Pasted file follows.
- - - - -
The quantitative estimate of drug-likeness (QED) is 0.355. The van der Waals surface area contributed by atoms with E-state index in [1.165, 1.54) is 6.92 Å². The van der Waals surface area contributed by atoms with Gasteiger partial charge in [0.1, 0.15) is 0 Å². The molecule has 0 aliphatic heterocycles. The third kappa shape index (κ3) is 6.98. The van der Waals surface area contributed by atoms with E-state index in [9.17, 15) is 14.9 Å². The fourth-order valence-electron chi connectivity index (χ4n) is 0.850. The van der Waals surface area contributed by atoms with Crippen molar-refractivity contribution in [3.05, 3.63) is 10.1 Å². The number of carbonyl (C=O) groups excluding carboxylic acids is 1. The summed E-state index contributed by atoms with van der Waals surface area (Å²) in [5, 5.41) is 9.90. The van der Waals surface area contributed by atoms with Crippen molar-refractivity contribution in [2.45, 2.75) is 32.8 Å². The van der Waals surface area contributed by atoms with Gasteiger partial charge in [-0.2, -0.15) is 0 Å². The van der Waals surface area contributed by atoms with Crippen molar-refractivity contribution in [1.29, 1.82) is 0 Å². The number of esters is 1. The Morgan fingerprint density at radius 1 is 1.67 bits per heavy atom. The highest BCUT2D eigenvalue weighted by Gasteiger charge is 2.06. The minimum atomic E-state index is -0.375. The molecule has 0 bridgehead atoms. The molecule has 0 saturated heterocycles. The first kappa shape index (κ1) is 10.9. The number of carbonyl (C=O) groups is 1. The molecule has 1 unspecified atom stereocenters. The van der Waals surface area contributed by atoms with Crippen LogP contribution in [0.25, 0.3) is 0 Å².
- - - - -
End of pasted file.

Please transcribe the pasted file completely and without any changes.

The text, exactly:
The quantitative estimate of drug-likeness (QED) is 0.355. The van der Waals surface area contributed by atoms with E-state index in [1.165, 1.54) is 6.92 Å². The van der Waals surface area contributed by atoms with Gasteiger partial charge in [0.1, 0.15) is 0 Å². The molecule has 0 aliphatic heterocycles. The third kappa shape index (κ3) is 6.98. The van der Waals surface area contributed by atoms with E-state index in [9.17, 15) is 14.9 Å². The fourth-order valence-electron chi connectivity index (χ4n) is 0.850. The van der Waals surface area contributed by atoms with Crippen molar-refractivity contribution in [3.05, 3.63) is 10.1 Å². The number of carbonyl (C=O) groups excluding carboxylic acids is 1. The summed E-state index contributed by atoms with van der Waals surface area (Å²) in [5, 5.41) is 9.90. The van der Waals surface area contributed by atoms with Crippen molar-refractivity contribution in [2.45, 2.75) is 32.8 Å². The van der Waals surface area contributed by atoms with Gasteiger partial charge in [-0.2, -0.15) is 0 Å². The van der Waals surface area contributed by atoms with Crippen molar-refractivity contribution in [1.29, 1.82) is 0 Å². The number of esters is 1. The Morgan fingerprint density at radius 1 is 1.67 bits per heavy atom. The highest BCUT2D eigenvalue weighted by Gasteiger charge is 2.06. The minimum atomic E-state index is -0.375. The molecule has 0 bridgehead atoms. The molecule has 0 saturated heterocycles. The first kappa shape index (κ1) is 10.9. The number of carbonyl (C=O) groups is 1. The molecule has 1 unspecified atom stereocenters. The van der Waals surface area contributed by atoms with Crippen LogP contribution in [0.25, 0.3) is 0 Å².